Former Miami-Dade lawmaker switches political parties, prompting speculation
Former state Rep. Ana Rivas Logan is leaving the Republican Party, she announced Monday.
She plans to register as a Democrat, she said.
"The GOP of today is not the party I joined," said Rivas Logan, who also served on the Miami-Dade School Board. "It's not the party of my parents. It's a party that has been radicalized and held hostage by a group of extremists."
Rivas Logan was welcomed to the party by another Republican-turned-Democrat: gubernatorial candidate Charlie Crist.
"Bienvenida @anarivaslogan to the Democratic Party!" Crist wrote on Twitter. "Glad you are here my friend."
The Tweet helped fuel speculation Monday morning.
“The bottom line is that the Democrats have a very weak bench,” said Carlos Curbelo, a Miami-Dade School Board member and Republican candidate for U.S. Congress. “If Charlie Crist wanted to choose a Hispanic female to run with him, there is no one else.”
Curbelo added: “I get the sense that this is a very calculated move, and that it is highly likely that she would be chosen.”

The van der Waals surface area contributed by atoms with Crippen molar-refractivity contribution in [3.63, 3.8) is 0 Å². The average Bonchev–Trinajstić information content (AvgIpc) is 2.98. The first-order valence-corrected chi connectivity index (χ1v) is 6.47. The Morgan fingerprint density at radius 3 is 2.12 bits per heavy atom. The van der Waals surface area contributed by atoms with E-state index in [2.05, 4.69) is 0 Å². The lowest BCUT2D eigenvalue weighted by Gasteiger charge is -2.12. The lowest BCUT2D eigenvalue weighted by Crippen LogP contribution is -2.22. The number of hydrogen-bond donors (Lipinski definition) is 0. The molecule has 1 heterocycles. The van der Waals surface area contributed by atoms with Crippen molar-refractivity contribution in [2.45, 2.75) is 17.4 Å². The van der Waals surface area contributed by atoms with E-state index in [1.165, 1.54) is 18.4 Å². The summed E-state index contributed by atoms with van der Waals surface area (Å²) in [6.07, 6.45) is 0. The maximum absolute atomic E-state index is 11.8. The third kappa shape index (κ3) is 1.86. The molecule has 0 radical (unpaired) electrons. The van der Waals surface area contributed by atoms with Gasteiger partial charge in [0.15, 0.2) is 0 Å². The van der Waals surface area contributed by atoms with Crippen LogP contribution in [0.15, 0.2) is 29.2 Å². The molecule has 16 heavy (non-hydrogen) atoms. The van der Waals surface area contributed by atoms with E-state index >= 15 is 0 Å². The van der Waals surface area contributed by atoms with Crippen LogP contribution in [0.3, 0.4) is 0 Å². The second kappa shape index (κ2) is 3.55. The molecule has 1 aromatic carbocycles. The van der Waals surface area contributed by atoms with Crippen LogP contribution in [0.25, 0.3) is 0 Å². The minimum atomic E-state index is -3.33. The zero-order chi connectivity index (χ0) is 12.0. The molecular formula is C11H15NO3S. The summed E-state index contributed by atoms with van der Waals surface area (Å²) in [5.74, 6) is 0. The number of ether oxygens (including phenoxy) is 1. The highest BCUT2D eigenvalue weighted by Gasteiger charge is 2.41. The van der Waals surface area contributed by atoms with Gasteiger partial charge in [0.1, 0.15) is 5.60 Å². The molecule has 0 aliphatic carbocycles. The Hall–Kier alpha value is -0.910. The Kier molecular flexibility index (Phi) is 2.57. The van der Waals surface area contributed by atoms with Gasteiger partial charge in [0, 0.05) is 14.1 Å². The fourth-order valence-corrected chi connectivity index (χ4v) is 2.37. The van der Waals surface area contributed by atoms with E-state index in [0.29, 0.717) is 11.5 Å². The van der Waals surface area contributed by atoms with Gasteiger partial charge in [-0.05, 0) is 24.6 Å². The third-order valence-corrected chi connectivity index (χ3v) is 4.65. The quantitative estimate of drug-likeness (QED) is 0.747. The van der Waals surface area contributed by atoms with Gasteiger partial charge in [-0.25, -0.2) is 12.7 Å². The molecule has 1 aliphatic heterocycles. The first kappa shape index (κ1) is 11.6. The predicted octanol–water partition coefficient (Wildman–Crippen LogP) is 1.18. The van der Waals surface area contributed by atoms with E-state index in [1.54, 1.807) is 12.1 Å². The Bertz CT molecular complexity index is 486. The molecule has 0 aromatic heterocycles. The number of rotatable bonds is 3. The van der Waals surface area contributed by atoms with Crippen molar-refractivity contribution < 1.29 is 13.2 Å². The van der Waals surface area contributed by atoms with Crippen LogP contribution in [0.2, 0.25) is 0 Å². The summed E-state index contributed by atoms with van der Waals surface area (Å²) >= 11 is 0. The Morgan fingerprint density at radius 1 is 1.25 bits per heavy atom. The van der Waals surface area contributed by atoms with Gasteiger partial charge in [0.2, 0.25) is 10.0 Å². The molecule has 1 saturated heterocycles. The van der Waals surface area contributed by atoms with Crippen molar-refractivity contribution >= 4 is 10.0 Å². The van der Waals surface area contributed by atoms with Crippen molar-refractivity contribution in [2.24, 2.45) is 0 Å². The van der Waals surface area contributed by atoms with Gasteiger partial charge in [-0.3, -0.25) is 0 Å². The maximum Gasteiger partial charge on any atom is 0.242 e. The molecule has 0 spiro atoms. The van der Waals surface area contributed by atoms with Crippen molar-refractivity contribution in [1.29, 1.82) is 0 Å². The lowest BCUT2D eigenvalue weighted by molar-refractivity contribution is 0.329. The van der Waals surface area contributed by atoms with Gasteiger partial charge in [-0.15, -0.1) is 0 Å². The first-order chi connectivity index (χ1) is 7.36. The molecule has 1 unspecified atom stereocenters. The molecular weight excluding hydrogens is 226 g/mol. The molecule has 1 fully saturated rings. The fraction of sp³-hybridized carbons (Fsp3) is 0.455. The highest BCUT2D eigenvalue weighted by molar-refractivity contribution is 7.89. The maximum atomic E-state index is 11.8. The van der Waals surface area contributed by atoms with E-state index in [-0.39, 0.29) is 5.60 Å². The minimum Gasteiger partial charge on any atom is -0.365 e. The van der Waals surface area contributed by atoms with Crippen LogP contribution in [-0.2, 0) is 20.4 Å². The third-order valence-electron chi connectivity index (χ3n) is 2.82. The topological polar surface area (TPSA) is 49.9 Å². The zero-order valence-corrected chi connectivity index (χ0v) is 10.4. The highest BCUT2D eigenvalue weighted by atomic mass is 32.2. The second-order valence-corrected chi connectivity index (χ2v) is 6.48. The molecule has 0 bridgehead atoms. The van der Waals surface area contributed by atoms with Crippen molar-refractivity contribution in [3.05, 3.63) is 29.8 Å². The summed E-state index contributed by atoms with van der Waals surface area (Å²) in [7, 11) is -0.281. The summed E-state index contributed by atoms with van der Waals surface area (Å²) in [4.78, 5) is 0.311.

Rivas Logan said she could not be considered for the November election. She pointed to a state law saying candidates for partisan posts can run only if they have not been a member of a different political party for 365 days prior to the start of the qualifying period.
But the law is murky, Curbelo noted, because the lieutenant governor runs in tandem with the governor and is not an independent candidate.
Regardless, Rivas Logan said she wouldn't be positioning herself for lieutenant governor.
"Do you really think they need two people who switched parties?" she said. "What kind of political sense would that make?"
A career educator, Rivas Logan served on the Miami-Dade School Board from 2004 to 2010.
She won a seat in the Florida House in 2010. But she lost reelection in 2012, after redistricting drew her into the same Kendall-based district as Republican state Rep. Jose Felix Diaz.
On Monday, Rivas Logan called the Republican Party "a party that attacks women and minorities — and one that asked me, and my former Hispanic Republican colleagues in the Florida legislature, to turn on their own people by supporting extreme anti-immigrant policies."
Pollster and strategist Dario Moreno said Rivas Logan was most likely changing parties to "resurrect herself as a state representative."
"Those seats are becoming more competitive," Moreno said. "The Democrats are running what I consider a competitive candidate against [state Rep. Erik] Fresen. I wouldn’t be surprised to see Ana run in a western Miami-Dade district."
As for the likelihood of her being named Crist's running mate?
"A one-term state representative who lost her reelection bid would not be a great choice," Moreno said.